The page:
Thirteen years seems like a long time to wait for anything, but if you are a Tool fan, then their 2019 album ‘Fear Inoculum’ was well worth the countdown. Hailed as one of their most ambitious albums to date and brimming with impressive instrumentals and vocal masterpieces, it was little wonder their string of Australian concerts sold out in a heartbeat. As the crowds poured into the vast Brisbane Entertainment Centre on a Thursday night, anticipation and excitement electrified the air and mutterings regarding the potential setlist echoed throughout.
Tool concerts are as unique and intriguing as their music, without the use of machismo, over the top showmanship or bravado. Instead, frontman Maynard James Keenan, guitarist Adam Jones, bassist Justin Chancellor and drummer Danny Carey, focus on delivering meticulously produced music, designed to envelop you in a sound experience like no other. From the opening chords, Maynard had the audience silenced in admiration and respect, and as their angsty lyrics and thundering guitars erupted, all eyes were drawn to the stage. Although there was a thin black curtain that projected only the band’s silhouettes for at least half of the set, the music emanating from the band was in no way affected. Kicking off with the title track of their latest album, ‘Fear Inoculum’, with the tribalistic drumbeats perfectly executed by Carey, Tool took the crowd on a musical journey that showcased a plethora of both old and new music.
Renowned for avoiding front of stage, Maynard’s performance in Brisbane was no exception and throughout the set, he didn’t step foot on the front of the stage. Instead, he performed from raised platforms at the back, or out of sight completely – his bright red ostentatious Mohawk a stark contradiction from his inward, musical self. At other times, akin to a human grasshopper, he crouched beside the drum kit, swaying, almost as if he was going to spring forth into the audience, or he would sit on the ground, legs crossed and his focus solely on his band.
To enhance the sound orgasm taking place, giant LED screens projected a kaleidoscope of psychedelic, abstract images and colours, reminiscent of many of their music videos. The combination of the deafening volume and energy of the band, as well as the hypnotising images that almost had you fumbling in the air to grasp them, resulted in a musical and visual feast that everyone was gorging on. ‘Schism’, ‘Vicarious, ‘Jambi’ and ‘Forty Six & 2’ showcased Tools incredible musical prowess and their ability to perform musically complex 16 minute songs seamlessly has without a doubt, contributed to their worldwide acclaim.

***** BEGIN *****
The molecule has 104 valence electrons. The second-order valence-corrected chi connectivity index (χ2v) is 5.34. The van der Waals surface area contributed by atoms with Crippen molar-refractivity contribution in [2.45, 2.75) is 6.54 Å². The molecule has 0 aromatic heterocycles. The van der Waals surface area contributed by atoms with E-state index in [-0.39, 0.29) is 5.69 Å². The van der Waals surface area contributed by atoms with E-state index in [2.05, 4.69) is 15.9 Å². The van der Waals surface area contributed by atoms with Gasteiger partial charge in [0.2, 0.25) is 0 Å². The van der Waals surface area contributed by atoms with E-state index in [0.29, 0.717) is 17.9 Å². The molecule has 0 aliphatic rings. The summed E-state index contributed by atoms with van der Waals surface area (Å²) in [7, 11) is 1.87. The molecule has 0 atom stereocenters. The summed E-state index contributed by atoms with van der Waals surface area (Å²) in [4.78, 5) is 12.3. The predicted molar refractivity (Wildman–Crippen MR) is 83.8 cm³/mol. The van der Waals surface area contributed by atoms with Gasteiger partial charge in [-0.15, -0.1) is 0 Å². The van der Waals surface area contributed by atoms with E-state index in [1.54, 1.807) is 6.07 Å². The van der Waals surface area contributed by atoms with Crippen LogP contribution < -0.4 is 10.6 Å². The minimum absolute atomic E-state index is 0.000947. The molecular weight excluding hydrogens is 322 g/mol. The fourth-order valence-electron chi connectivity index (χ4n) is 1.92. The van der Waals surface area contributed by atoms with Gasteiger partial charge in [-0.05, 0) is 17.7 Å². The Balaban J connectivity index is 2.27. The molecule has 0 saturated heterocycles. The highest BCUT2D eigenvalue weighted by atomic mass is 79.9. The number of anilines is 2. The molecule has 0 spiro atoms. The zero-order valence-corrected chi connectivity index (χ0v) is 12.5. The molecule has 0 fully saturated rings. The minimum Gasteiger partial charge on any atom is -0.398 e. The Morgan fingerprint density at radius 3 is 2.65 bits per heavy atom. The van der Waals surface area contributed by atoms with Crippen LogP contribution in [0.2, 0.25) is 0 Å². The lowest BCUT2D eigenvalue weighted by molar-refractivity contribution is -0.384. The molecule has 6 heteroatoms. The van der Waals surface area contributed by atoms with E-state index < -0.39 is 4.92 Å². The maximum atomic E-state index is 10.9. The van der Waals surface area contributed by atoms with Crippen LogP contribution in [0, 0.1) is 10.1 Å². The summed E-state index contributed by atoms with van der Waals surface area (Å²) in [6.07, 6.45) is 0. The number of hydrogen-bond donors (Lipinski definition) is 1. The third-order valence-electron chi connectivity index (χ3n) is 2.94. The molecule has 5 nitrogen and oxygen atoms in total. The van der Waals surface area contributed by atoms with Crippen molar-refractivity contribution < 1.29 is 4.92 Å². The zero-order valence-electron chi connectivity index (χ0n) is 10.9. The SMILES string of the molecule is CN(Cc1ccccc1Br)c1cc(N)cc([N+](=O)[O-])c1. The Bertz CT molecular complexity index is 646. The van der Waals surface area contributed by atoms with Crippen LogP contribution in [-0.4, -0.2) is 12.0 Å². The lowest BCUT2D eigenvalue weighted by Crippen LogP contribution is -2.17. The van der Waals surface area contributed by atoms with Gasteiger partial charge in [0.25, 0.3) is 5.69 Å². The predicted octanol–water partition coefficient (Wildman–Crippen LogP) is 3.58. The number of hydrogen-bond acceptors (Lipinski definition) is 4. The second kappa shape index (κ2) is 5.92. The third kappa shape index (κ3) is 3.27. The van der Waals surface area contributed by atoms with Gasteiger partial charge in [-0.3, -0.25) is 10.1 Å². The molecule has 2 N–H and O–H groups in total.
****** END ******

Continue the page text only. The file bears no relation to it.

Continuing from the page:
Given their distaste regarding the overuse of technology in today’s society, Tool had requested a ‘no phone’ policy. Rather than filming excerpts of the band and watching songs through the screen of an iPhone (seriously when do people watch those snippets they spent 20 minutes filming anyway), or checking their latest Instagram likes, people were forced to sit and absorb the music and the music itself. It was a gloriously refreshing change from the sea of phones that are often waved in your face, or having to endure people FaceTiming their friends whilst at a gig.
Following a short interval, which left enough time for the crowd to gather themselves and reapply their melted earplugs, Danny Carey took to the stage with an incredible percussion solo that left everyone shaking their heads in wonderment, before the band ripped into the earth shuddering ‘Invincible’, with riffs that were lifelike enough to smack you in the face. Allowing the phones for the final timeless classic ‘Stinkfist’, from their 1996 album ‘AEnima’, the majority of the crowd were too busy enjoying the moment to switch on their screens, which was just as powerful a message as their music. Tool are a band that continue to push the boundaries of music and how it makes us feel, they are a band that at times, are impossible to transcribe into words, and they are a band that take the experience of live music to another level, one that has to be seen to be believed.
Images (C) Lamp Photography